The beauty of JPEG 2000 is that it is extremely flexible. Take, for example, the transport of a full HD feed, which for noncompressed HD-SDI would require a link running at 1.5Gb/s. Visitors to IBC2010 could see mathematically lossless JPEG 2000 encoding, at a typical bit rate of just 600Mb/s. Mathematically lossless compression uses reversible integer wavelet filtering to ensure that the compressed data has all the information of uncompressed SDI video and therefore provides video transport of equal quality, while delivering a bandwidth saving of at least 60 percent.
The advantages of lossless video compression follow naturally from the wavelet nature of JPEG 2000 and are enabled through the following two alternatives:
This uses reversible integer wavelet filtering to ensure that the compressed data has all the information of uncompressed SDI video and therefore provides video transport of equal quality, but with a typical bandwidth saving of at least 60 percent.
This method employs floating point filtering and quantization techniques to provide greater compression with no perceived loss of video quality. Typically, visually lossless JPEG 2000 uses from 120Mb/s-150Mb/s, while the backhaul of uncompressed SDI video needs a 1.5Gb/s pipe.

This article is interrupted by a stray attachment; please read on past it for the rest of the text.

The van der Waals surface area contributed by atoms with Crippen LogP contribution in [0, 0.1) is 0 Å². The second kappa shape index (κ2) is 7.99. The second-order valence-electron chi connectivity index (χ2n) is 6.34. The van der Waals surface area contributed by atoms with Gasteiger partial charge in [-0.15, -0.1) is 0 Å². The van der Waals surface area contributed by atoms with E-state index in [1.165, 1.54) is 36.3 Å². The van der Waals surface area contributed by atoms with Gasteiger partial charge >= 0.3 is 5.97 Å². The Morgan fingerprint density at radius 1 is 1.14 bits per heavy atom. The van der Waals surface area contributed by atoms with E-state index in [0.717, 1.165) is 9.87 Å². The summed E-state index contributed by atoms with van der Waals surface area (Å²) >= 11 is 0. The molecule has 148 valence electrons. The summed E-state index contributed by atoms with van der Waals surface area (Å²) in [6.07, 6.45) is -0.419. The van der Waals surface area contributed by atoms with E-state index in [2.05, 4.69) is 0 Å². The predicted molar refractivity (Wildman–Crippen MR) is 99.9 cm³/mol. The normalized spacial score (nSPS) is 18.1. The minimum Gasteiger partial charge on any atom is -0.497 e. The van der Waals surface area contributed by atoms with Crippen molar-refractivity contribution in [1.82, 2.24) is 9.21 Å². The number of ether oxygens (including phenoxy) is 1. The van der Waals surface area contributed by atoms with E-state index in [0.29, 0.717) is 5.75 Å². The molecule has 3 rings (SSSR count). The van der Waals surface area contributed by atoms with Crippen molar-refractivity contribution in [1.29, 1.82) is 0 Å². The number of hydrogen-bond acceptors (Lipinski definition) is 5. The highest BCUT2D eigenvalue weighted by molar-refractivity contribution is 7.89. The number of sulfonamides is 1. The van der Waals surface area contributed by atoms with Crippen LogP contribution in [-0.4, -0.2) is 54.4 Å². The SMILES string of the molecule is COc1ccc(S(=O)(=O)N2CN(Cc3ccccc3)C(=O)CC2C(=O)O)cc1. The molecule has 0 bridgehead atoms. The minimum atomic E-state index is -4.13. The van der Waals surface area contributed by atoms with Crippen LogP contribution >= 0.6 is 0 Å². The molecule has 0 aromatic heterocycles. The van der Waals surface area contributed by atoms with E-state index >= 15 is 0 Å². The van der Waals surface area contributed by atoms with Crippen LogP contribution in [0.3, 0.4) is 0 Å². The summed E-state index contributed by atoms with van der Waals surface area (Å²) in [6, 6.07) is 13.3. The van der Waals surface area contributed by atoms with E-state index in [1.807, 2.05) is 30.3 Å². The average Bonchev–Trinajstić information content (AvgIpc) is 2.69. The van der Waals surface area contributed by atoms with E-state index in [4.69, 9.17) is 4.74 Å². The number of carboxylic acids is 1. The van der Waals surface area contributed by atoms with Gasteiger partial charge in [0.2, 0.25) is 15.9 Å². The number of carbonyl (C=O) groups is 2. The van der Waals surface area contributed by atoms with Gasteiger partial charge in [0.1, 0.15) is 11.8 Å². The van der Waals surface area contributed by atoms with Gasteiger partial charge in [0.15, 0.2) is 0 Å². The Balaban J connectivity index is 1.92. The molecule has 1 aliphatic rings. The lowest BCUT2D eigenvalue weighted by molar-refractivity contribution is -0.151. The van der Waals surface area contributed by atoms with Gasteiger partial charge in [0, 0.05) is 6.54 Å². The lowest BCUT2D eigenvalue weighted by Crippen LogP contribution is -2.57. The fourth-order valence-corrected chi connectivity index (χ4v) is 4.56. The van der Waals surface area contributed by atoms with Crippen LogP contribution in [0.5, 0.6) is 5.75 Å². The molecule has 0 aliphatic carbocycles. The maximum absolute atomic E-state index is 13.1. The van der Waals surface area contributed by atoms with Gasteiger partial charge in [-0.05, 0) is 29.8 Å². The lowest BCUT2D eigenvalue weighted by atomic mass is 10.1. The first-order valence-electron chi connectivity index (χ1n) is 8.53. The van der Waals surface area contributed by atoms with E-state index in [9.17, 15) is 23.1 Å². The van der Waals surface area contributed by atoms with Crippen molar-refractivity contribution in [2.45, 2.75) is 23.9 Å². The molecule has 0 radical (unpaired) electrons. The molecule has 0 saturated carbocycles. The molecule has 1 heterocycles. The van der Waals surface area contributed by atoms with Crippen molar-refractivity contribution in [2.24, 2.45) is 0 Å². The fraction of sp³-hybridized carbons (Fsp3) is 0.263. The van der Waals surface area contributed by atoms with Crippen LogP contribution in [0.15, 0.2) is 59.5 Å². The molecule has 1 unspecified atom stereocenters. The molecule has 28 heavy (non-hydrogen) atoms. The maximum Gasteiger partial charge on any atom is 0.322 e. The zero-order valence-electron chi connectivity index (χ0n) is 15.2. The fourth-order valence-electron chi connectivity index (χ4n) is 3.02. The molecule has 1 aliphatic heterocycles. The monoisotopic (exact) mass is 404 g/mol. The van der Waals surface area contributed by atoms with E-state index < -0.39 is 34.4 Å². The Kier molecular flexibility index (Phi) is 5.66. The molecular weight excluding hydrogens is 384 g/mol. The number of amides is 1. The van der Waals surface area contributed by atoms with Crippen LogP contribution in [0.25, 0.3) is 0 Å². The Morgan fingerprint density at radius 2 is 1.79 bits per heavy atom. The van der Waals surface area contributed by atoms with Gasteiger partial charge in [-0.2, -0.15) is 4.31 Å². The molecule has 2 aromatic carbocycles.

The arguments in favor of deploying JPEG 2000 lossless video transport as an alternative to uncompressed SDI video in the backhaul chain are now overwhelming. By providing two compression options, visually lossless and mathematically lossless, it is now possible to meet present service and quality requirements for all HD contribution applications. This provides broadcasters and content providers with the opportunity to save bandwidth costs without sacrificing quality.
Using HD-SDI visually lossless JPEG 2000 encoding — which employs floating point filtering and quantization techniques to provide greater compression with no perceived loss of video quality — typically shrinks the bit rate to just 120Mb/s-150Mb/s.
All in all, JPEG 2000 gives broadcasters a great deal of freedom to allocate different bandwidths to various feeds according to the importance of each.